The Nested Flying Geese top is finished, except for pressing. I will do that just before I quilt it. This quilt top was started in a class at the Vermont Quilt Festival with Birgit Schueller. It was the first class that Birgit taught using the nested flying geese technique. Her instructions were accurate except for one item, which was a miscount of setting blocks. It was easily fixed. I just cut 11 instead of the 10 that she told us to cut. She was a great instructor. The class was fun and I did learn a new technique.
I learned more than the technique. Last year, I bought a jelly roll of Kaffee Fassett fabric. It was on sale and was very pretty on the roll. It seemed to have lots of interesting colors. I though that it would be perfect for this project. My problems with the jelly roll started when I noticed that the edges were pinked. That cut into the 2 1/2″ size that we needed. Then the fabric was loosely woven with a small thread count. My background fabric had a much higher count. This led to puckering and incorrect sizing of the pieces. As most pieces were cut on the bias, the fabric shifted too much. The colors were all grayed and not as pretty when the fabric unrolled as they were on the roll. The quilt is dull. I think that I’ll call it “Geese In The Foggy Rain.” Maybe a bright quilting thread will brighten it up.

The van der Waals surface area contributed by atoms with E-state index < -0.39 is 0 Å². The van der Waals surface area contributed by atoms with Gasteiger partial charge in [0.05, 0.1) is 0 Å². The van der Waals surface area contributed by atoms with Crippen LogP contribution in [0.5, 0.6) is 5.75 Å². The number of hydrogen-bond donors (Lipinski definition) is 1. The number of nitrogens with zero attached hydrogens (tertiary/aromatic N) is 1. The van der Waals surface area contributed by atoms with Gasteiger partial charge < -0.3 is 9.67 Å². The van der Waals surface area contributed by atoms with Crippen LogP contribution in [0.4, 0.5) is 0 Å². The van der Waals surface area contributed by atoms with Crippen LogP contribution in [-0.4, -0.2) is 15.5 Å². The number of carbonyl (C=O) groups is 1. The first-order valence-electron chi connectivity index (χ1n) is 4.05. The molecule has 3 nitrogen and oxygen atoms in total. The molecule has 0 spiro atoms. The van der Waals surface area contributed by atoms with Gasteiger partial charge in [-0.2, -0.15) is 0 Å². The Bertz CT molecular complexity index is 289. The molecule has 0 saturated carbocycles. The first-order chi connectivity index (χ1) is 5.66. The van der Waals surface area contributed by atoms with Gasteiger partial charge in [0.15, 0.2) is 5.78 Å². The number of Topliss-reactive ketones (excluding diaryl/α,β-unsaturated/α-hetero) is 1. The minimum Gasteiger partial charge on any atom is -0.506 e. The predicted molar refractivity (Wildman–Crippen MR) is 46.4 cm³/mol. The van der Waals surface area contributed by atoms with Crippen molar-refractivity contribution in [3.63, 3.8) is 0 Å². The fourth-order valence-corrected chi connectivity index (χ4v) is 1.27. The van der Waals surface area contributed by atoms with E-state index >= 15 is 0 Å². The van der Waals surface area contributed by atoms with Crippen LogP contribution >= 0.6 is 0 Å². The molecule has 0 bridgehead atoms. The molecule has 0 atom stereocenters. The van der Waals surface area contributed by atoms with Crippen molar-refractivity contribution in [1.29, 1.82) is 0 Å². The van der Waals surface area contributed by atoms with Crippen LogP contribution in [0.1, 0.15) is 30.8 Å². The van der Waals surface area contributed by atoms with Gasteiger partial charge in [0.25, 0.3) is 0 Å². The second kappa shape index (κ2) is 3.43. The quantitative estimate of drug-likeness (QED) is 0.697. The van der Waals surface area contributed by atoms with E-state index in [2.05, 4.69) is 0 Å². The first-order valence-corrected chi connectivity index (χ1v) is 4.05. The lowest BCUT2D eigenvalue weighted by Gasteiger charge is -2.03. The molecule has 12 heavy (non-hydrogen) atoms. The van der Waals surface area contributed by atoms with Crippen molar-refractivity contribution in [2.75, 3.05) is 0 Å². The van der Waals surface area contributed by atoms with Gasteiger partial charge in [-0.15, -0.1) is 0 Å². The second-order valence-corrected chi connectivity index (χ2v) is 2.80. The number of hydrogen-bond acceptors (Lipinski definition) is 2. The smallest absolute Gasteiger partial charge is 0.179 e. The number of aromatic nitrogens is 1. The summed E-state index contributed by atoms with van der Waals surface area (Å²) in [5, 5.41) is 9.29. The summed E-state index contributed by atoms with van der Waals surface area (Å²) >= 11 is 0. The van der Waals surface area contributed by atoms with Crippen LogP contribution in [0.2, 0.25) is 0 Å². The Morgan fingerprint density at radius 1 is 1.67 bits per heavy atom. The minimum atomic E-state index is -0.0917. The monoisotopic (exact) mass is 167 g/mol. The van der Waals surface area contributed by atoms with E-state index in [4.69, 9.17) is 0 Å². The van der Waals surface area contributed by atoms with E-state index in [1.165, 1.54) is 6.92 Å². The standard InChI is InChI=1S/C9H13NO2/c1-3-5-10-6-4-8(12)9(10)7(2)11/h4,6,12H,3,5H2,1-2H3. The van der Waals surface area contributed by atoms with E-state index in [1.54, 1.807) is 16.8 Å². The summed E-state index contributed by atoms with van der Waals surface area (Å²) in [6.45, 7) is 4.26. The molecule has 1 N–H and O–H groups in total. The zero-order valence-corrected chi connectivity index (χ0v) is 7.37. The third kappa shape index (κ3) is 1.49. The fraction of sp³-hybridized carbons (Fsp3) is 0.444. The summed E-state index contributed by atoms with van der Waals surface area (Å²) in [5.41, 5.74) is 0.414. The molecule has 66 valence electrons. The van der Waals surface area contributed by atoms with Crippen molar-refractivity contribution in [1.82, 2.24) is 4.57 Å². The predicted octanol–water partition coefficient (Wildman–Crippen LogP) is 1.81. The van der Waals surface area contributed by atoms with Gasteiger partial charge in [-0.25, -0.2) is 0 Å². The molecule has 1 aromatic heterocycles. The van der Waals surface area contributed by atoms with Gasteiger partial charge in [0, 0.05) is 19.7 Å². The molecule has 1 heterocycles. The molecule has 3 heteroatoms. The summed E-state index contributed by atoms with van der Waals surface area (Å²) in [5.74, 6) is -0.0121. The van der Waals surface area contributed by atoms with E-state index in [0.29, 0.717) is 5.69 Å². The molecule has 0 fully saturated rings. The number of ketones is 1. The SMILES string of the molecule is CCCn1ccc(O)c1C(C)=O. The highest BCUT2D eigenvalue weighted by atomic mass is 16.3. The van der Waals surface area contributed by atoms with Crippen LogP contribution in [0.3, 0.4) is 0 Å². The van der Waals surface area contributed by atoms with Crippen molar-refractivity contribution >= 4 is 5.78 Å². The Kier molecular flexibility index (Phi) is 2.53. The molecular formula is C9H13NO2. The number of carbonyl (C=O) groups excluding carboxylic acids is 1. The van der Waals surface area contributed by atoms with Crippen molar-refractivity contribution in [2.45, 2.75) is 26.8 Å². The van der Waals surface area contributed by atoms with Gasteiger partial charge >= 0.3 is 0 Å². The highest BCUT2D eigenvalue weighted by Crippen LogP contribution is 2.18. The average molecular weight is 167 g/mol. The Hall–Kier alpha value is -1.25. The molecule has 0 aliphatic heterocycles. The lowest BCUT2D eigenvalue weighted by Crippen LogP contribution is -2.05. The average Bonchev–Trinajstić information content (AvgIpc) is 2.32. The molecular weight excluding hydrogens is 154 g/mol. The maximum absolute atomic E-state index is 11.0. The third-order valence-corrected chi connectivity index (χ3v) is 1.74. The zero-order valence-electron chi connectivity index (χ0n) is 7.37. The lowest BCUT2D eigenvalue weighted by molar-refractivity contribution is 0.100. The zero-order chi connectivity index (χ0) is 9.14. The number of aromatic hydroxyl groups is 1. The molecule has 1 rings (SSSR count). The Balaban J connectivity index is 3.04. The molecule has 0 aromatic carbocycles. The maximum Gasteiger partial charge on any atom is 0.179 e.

The blocks were supposed to be trimmed to 5 1/4″ x 10″. Due to the bias stretch and shifting, I could only cut a 5″ x 9 1/2″ block. This led to some of the geese wings being clipped. With all these problems, the quilt is still pretty. When it is quilted, a lot of the problems can be quilted away. It will make a great quilt for the beach.
Sometime in the future, I might make another Nested Flying Geese quilt. I will heavily starch the fabric and cut it from my stash. Then my geese will be able to fly without clipped wings.
Have a great day and happy quilting.